LBS was always his first choice, but he acknowledges that a second year comes at a price. Awarded offers at a number of European schools, the scholarship made his choice to attend LBS much easier, he says. “I’m proud of being an LBS scholar but it’s something I don’t take for granted. I know many people had to work hard to get in and take on a much more significant burden to put themselves through their MBA.”

The importance of transparency

Dan Vardi greets a question about his takeaways from his MBA with a wry smile. “I was reminded about the phrase ‘Jack of all trades’,” he says. “Towards the end of the programme I had to start prioritising things because if you try to do everything you realise you aren’t doing anything well.” 

More importantly, he learned to be proud of what he has to offer. “I’m someone who cares about things a lot. At Valerann I care about our customers, I care about the tech we’re building and I put in everything I have to realise that. I learned to be proud of that trait at LBS.”

The learnings from crisis-management classes and the importance of ‘over-communicating’, clarity and transparency have also been vital. “We’ve dealt with our fair share of crises. I wouldn’t say Valerann is on the home stretch yet, but I think we have managed well so far because we are transparent – with customers, our employees, our investors. At LBS, I learned a lot about how I communicate and about other people’s sensitivities, including the importance and challenges associated with diversity and how important it is to manage that and be intentional about it.”

"I paint the tough picture" 

Dan Vardi remains highly engaged with the LBS community. There are strong personal relationships – “I literally bought a house because my best friend from LBS bought one in the same street” – and Valerann now recruits from the school for internships and full-time roles. He also attends a lot of events and alumni clubs, and recommends people he thinks could be a good fit for the MBA programme. He has spoken about entrepreneurship at one of Professor Kamalini Ramdas’ classes, but admits that his version of the entrepreneurial life is not for the faint-hearted. “I definitely don’t give the glorious picture – I paint the tough, mucky picture, because one of the most important things for an entrepreneur is staying power. And where I enjoy giving back and feel I can add the most value is to people who want to share my style of journey. If you are an entrepreneur interested at LBS, then I will help you in any way I can.”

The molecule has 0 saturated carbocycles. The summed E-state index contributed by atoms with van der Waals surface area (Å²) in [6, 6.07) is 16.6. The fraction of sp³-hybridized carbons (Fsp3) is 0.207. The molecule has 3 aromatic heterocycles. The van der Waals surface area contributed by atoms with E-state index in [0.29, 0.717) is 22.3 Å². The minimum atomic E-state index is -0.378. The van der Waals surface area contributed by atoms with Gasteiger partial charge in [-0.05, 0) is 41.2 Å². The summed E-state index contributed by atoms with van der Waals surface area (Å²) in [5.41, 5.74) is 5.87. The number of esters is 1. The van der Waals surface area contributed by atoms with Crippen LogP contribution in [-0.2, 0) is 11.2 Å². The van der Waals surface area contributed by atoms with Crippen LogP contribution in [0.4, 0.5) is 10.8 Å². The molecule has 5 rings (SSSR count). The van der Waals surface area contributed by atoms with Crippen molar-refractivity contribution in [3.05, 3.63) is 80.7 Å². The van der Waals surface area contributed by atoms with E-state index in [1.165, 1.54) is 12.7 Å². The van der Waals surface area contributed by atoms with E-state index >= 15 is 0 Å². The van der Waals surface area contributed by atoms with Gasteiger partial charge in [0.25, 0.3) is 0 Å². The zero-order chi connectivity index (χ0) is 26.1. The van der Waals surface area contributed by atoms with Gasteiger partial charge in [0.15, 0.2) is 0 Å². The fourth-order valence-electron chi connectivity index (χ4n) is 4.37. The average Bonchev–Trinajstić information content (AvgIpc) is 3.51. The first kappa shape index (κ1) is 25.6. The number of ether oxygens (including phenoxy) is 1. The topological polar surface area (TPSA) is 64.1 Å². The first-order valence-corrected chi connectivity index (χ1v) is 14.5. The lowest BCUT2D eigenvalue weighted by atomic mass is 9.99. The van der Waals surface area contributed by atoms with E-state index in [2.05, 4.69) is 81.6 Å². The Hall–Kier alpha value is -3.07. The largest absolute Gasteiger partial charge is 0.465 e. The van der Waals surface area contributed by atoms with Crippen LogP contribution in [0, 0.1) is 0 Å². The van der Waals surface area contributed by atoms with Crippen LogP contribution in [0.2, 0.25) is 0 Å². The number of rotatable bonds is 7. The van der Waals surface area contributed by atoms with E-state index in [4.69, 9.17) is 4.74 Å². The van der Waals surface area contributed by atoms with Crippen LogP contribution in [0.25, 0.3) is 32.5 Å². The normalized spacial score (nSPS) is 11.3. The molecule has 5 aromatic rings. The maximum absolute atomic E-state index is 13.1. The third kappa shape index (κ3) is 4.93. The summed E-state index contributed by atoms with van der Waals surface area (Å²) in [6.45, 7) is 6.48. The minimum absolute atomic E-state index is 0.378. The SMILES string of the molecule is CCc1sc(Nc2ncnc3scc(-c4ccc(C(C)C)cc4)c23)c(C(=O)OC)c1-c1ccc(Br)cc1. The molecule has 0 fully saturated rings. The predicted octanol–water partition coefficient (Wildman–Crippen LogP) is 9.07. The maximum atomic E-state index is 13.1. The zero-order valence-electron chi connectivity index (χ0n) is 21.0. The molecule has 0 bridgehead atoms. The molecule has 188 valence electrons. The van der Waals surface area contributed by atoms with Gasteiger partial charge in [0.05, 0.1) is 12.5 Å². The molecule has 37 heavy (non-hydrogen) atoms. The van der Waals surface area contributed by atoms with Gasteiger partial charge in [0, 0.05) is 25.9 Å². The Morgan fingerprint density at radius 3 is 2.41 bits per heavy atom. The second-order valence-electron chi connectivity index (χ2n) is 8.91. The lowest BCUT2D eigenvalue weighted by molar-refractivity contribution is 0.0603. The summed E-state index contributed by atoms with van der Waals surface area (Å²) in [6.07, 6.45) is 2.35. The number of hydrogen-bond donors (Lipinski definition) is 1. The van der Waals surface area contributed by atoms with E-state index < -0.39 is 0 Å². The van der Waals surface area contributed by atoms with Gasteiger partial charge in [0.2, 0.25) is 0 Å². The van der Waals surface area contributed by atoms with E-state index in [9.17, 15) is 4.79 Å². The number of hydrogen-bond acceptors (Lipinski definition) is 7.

And what’s next for Valerann? “We’re not as successful yet as we want to be,” he admits. “Our future is in supplying the needs of the roads today while preparing for the roads of tomorrow. But if you’d told me when we graduated that we’d raise US$25 million and that we’d be working all over the world and employing lots of people, I’d have thought that was amazing.”